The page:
Once upon a time, your options for portable computing were either a Palm PDA or an early Pocket PC. Now, solutions for handheld power include smartphones, ultramobile PCs and stand-alone PDAs. Even some MP3 players are evolving into smart devices.
The evolved media player of the hour comes from Apple. Although equipped with a somewhat skimpy 16GB memory and no memory card support, the $399 Apple iPod Touch's nifty multitouch screen and built-in Wi-Fi make it much more ready for work than your average MP3 and video player. But HTC's iPod-like Touch is the first of what is bound to be many competitors. Available on Sprint, it runs Windows Mobile and features a touchscreen interface, Bluetooth, Wi-Fi and a 2-megapixel camera. It's an affordable $249—with rebates and a two-year contract.
Smartphones make a lot of sense for mobile professionals. You can get calling, a calendar, contacts, to-do lists, access to documents and web browsing all in a single compact device. LG's $299 (with contract and rebate) Voyager VX10000 is a standard-bearer for smartphones with a touchscreen, qwerty keyboard, Bluetooth, integrated GPS and EV-DO support on Verizon. The BlackBerry Curve 8310, which costs $200 with a rebate and a two-year contract, is an attractive smartphone option for AT&T users. The 8310 adds GPS to a mix that already includes Bluetooth 2.0, EDGE network support, a 2-megapixel camera and a sub-4 ounce weight.
The $250 LG CU515, available through AT&T, isn't as flashy as some smartphones, but it has the capacity to share real-time streaming video with other users. If you want more pizzazz from your phone, look into the $400 T-Mobile Sidekick LX. It's not just for Hollywood starlets—the full qwerty keyboard is a must for text messaging addicts, while the 1.3-megapixel camera with flash and Bluetooth are handy features.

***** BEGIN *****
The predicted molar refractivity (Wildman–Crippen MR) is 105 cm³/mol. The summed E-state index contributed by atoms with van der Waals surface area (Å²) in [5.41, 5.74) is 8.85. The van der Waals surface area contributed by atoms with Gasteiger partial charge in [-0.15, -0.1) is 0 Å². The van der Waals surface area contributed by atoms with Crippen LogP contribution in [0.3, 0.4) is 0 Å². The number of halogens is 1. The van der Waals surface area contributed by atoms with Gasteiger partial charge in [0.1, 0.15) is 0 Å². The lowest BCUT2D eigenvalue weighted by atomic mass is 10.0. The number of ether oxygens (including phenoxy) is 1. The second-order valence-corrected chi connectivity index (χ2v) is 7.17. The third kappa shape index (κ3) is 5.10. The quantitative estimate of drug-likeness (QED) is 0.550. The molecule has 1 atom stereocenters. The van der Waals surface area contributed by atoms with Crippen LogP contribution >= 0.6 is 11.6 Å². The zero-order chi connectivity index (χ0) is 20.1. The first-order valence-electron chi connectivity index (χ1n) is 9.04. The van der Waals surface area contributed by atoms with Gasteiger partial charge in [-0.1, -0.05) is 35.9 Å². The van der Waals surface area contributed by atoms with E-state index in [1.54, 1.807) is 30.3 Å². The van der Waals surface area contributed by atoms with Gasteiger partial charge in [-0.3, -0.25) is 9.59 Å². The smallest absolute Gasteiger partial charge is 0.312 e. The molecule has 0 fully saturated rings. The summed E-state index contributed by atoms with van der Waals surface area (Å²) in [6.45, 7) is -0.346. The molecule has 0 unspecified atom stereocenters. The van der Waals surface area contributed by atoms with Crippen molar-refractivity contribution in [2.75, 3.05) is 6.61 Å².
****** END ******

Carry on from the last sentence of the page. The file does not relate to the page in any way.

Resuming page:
I-mate is relatively new on the scene here in the U.S. Its line of Windows Mobile smartphones means business. The Ultimate 8502 offers up Wi-Fi and Bluetooth connectivity, a 2.6-inch touchscreen, qwerty keyboard and integrated GPS. Mobile professionals will like the direct-video output for handling displays and projectors. This powerful device costs $725 and is available as an unlocked phone for GSM networks.
UMPCs appeal to a certain early adopter crowd that wants a powerful, tiny computer but not the bulk of a laptop or the skimpiness of a PDA or smartphone. If that's the case for you, consider a device like the Fujitsu LifeBook U810. This 1.56-pound convertible-style UMPC with 5.6-inch screen comes stocked with a small keyboard, 1GB memory, a 40GB hard drive, Wi-Fi and Bluetooth. Starting at $999, it's not cheap, but business-friendly features include a fingerprint sensor and Vista Business.
We've barely scratched the surface of your options for portable, handheld power. A bouquet of Palm Treos, iPhones, and smartphones from Nokia, Samsung and Sony Ericsson want your attention. In the end, it may come down to that extra-special feature like GPS, video sharing or Vista.
—By Amanda C. Kooser
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